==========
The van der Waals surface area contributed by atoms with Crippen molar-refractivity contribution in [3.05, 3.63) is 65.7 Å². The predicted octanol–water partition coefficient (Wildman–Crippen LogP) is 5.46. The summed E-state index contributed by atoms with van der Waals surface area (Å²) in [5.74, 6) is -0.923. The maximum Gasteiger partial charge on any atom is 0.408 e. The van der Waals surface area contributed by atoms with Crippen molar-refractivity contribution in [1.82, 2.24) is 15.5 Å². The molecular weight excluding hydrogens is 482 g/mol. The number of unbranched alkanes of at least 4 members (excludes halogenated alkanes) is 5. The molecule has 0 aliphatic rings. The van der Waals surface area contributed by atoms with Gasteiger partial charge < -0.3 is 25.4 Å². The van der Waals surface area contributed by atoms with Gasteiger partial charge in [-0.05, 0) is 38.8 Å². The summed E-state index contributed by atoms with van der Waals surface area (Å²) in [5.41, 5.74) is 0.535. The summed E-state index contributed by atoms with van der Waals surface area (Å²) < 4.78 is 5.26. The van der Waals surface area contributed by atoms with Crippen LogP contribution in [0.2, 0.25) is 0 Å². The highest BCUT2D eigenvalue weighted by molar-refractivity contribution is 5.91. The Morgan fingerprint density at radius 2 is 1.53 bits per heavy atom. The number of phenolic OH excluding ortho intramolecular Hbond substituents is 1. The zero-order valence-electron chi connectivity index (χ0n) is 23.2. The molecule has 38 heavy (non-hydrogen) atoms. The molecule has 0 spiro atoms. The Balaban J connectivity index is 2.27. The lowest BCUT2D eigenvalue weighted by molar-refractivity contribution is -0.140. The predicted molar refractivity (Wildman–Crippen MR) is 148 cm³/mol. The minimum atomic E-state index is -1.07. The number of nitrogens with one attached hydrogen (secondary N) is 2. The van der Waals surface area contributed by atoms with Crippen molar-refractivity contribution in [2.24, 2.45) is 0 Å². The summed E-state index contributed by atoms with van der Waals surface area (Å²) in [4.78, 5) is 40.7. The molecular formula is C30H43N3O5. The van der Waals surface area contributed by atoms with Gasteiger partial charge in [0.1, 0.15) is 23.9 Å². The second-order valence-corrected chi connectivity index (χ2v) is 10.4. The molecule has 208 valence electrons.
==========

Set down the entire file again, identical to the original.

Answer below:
The van der Waals surface area contributed by atoms with Crippen molar-refractivity contribution in [3.05, 3.63) is 65.7 Å². The predicted octanol–water partition coefficient (Wildman–Crippen LogP) is 5.46. The summed E-state index contributed by atoms with van der Waals surface area (Å²) in [5.74, 6) is -0.923. The maximum Gasteiger partial charge on any atom is 0.408 e. The van der Waals surface area contributed by atoms with Crippen molar-refractivity contribution in [1.82, 2.24) is 15.5 Å². The molecular weight excluding hydrogens is 482 g/mol. The number of unbranched alkanes of at least 4 members (excludes halogenated alkanes) is 5. The molecule has 0 aliphatic rings. The van der Waals surface area contributed by atoms with Gasteiger partial charge < -0.3 is 25.4 Å². The van der Waals surface area contributed by atoms with Gasteiger partial charge in [-0.05, 0) is 38.8 Å². The summed E-state index contributed by atoms with van der Waals surface area (Å²) in [5.41, 5.74) is 0.535. The summed E-state index contributed by atoms with van der Waals surface area (Å²) < 4.78 is 5.26. The van der Waals surface area contributed by atoms with Crippen LogP contribution in [0.2, 0.25) is 0 Å². The highest BCUT2D eigenvalue weighted by molar-refractivity contribution is 5.91. The Morgan fingerprint density at radius 2 is 1.53 bits per heavy atom. The number of phenolic OH excluding ortho intramolecular Hbond substituents is 1. The zero-order valence-electron chi connectivity index (χ0n) is 23.2. The molecule has 38 heavy (non-hydrogen) atoms. The molecule has 0 spiro atoms. The Balaban J connectivity index is 2.27. The lowest BCUT2D eigenvalue weighted by molar-refractivity contribution is -0.140. The predicted molar refractivity (Wildman–Crippen MR) is 148 cm³/mol. The minimum atomic E-state index is -1.07. The number of nitrogens with one attached hydrogen (secondary N) is 2. The van der Waals surface area contributed by atoms with Crippen molar-refractivity contribution in [2.24, 2.45) is 0 Å². The summed E-state index contributed by atoms with van der Waals surface area (Å²) in [4.78, 5) is 40.7. The molecular formula is C30H43N3O5. The van der Waals surface area contributed by atoms with Gasteiger partial charge in [0.1, 0.15) is 23.9 Å². The second-order valence-corrected chi connectivity index (χ2v) is 10.4. The molecule has 208 valence electrons.